After months of procrastination, I have successfully converted my Lomo Lubitel 166 into one gem of a pinhole camera. My original plan was to keep the conversion simple by doing nothing more than removing the plastic lens and replacing it with pinhole shim. After completing this task without difficulty, the only thing left to do was buy some 120 film and a shutter release cable. With that, I set my newly altered Lubitel aside and ordered my supplies online, eagerly awaiting their arrival.
With 120 film and a cable release in hand, I put them on the shelf right next to the Lubitel pinhole; and there they sat…days turning into weeks, weeks into months…you get the picture. At any rate, dust began to collect, as it was months before I picked up where I left off. By this time I had collected a few vintage Polaroid cameras and had the idea to remove a film back from one of them and slap (or heavily duct tape) it to the back of the Lubitel. So once again, the conversion continued as I set up shop and busted out my Dremel, dedicating several, non-stop hours to cutting, buffing and taping plastic to plastic. In the end, a rather nice looking (duct tape included) pinhole camera emerged. Due to the smaller size of the Lubitel camera, I decided to go with the Polaroid back that takes Type 80, square format pack film. Plus, I still had a pack of Viva laying around, with more on it’s way (from Ebay).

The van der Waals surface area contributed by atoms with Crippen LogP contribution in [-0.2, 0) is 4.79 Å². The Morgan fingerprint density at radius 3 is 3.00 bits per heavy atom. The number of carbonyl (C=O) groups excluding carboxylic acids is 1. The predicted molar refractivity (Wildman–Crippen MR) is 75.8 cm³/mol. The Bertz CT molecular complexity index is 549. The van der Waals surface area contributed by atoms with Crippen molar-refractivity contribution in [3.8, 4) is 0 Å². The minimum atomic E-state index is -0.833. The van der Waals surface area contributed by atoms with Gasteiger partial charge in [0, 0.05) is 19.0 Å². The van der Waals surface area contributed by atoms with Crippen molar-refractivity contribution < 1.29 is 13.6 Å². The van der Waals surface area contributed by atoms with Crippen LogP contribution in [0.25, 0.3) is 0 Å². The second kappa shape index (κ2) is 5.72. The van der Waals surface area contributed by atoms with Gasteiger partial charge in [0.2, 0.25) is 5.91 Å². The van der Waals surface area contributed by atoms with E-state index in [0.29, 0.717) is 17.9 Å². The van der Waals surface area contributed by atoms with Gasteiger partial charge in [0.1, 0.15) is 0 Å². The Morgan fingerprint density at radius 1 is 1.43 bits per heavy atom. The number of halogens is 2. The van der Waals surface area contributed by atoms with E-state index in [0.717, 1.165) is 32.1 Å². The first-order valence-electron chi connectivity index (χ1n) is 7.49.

After a few tests shots and some adjustments, I managed to produce a pretty good doll shot. I’ll be posting photos of the completed Lubitel Pinhole in the next few days, as well as additional images I take with the camera (once my film arrives). So, check back soon for updates. Comments and/or suggestions are always appreciated:)
What is Pinhole Day? Anyone, anywhere in the world, who makes a pinhole photograph on the last Sunday in April, can scan it and upload it to this website where it will become part of the annual Worldwide Pinhole Photography Day celebration’s online gallery.
Experimental pinhole photography I created using a homemade camera with a Polaroid back. All photographs were created on Polaroid and Fuji instant film.